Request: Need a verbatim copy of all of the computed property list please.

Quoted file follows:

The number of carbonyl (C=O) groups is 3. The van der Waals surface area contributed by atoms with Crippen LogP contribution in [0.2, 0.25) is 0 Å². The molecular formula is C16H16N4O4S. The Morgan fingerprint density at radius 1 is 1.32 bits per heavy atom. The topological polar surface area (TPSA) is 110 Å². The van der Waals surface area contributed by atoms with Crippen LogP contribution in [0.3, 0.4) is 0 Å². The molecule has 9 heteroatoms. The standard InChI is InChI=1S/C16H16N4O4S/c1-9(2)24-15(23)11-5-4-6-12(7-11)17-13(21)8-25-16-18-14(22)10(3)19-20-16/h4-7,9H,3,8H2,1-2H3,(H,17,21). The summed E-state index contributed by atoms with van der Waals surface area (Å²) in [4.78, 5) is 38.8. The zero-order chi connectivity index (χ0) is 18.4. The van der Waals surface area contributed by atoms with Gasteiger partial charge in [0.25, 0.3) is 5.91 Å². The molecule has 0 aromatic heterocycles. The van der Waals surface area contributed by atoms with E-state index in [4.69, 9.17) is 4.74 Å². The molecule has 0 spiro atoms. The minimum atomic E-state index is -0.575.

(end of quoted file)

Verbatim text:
The number of carbonyl (C=O) groups is 3. The van der Waals surface area contributed by atoms with Crippen LogP contribution in [0.2, 0.25) is 0 Å². The molecular formula is C16H16N4O4S. The Morgan fingerprint density at radius 1 is 1.32 bits per heavy atom. The topological polar surface area (TPSA) is 110 Å². The van der Waals surface area contributed by atoms with Crippen LogP contribution in [0.3, 0.4) is 0 Å². The molecule has 9 heteroatoms. The standard InChI is InChI=1S/C16H16N4O4S/c1-9(2)24-15(23)11-5-4-6-12(7-11)17-13(21)8-25-16-18-14(22)10(3)19-20-16/h4-7,9H,3,8H2,1-2H3,(H,17,21). The summed E-state index contributed by atoms with van der Waals surface area (Å²) in [4.78, 5) is 38.8. The zero-order chi connectivity index (χ0) is 18.4. The van der Waals surface area contributed by atoms with Gasteiger partial charge in [0.25, 0.3) is 5.91 Å². The molecule has 0 aromatic heterocycles. The van der Waals surface area contributed by atoms with E-state index in [4.69, 9.17) is 4.74 Å². The molecule has 0 spiro atoms. The minimum atomic E-state index is -0.575.